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  • Acorn Weevil - (Conotrachelus posticatus)

    Acorn Weevil - (Conotrachelus posticatus)

    This nut-loving insect is an efficient user of acorns: first as food, then as a nursery.


    Picture of Acorn Weevil


    Staff Writer (10/20/2014): Like all weevils, Acorn Weevils have a long snout reminiscent of an elephant's trunk. This snout is a hollow tube and is used, like a drinking straw, to suck juices out of plant matter. Adults pierce the soft tissue of a young acorn, the seed of oak trees, while they are growing. They drink from the acorn and create a puncture that is wide and deep enough to house an egg. Females will lay a fertilized egg inside this hole and plug it up with a pile of their own feces.

    After some time the acorn hardens and turns brown, ready for germination. It will fall off the branch onto the ground below. Soon after, a newly hatched weevil larva (grub) will squeeze itself through the small hole created by its parent, slowly forcing its chubby body out of the acorn nut. Once free, the grub will start burrowing into the dirt to remain hidden from predators while it develops into an adult.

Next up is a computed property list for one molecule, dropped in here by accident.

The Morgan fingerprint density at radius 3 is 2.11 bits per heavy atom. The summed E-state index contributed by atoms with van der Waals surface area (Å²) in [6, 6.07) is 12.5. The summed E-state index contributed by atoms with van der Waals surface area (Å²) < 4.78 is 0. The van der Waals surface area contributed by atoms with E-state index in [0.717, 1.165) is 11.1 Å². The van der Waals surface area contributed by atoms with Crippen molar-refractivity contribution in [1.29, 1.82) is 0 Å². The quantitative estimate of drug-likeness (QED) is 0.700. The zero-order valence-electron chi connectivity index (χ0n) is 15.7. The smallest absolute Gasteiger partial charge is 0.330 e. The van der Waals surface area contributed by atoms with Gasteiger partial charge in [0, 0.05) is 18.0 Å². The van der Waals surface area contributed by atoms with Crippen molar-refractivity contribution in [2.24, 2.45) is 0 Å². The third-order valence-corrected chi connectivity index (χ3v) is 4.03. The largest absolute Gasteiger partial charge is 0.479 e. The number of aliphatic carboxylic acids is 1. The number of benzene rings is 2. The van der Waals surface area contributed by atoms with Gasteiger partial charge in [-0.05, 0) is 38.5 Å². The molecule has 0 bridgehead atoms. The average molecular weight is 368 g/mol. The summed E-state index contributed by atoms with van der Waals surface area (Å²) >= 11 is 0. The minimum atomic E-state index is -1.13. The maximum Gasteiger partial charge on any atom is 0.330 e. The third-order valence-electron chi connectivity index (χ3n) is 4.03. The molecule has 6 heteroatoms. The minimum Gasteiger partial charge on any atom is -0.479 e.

Acorn Weevils can damage an acorn crop if a tree is infested. This would result in fewer new oak trees in that area. The larvae are a protein-packed food source for many other insects, as well as spiders and small animals. Adult Acorn Weevils are hunted by a variety of Weevil Wasps and will eventually become live meals for hatching wasp larvae.

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    Details of the:
    Acorn Weevil


    Category: Beetle
    Common name: Acorn Weevil
    Scientific Name: Conotrachelus posticatus
    Other Names: Nut Weevil

    Taxonomy:
      Kingdom: Animalia
       Phylum: Arthropoda
        Class: Insecta
         Order: Coleoptera
          Family: Curculionidae
           Genus: Conotrachelus
            Species: posticatus

    Size (Adult, Length): 4mm to 10mm (0.16in to 0.39in)

    Identifying Colors: brown, black

    Additional Descriptors: snout, trunk, nose, hairy, fuzzy, flying


    North American Reach (Though Not Limited To*): Alabama; Alaska; Arizona; Arkansas; California; Colorado; Connecticut; Delaware; Florida; Georgia; Hawaii; Idaho; Illinois; Indiana; Iowa; Kansas; Kentucky; Louisiana; Maine; Maryland; Massachusetts; Michigan; Minnesota; Mississippi; Missouri; Montana; Nebraska; Nevada; New Hampshire; New Jersey; New Mexico; New York; North Carolina; North Dakota; Ohio; Oklahoma; Oregon; Pennsylvania; Rhode Island; South Carolina; South Dakota; Tennessee; Texas; Utah; Vermont; Virginia; Washington; West Virginia; Wisconsin; Wyoming; Alberta; British Columbia; Manitoba; New Brunswick; Newfoundland and Labrador; Nova Scotia; Ontario; Prince Edward Island; Quebec; Saskatchewan; Mexico


    * Keep in mind that an insect's reach is not limited by lines on a map and therefore may appear in areas/regions/states beyond those listed above.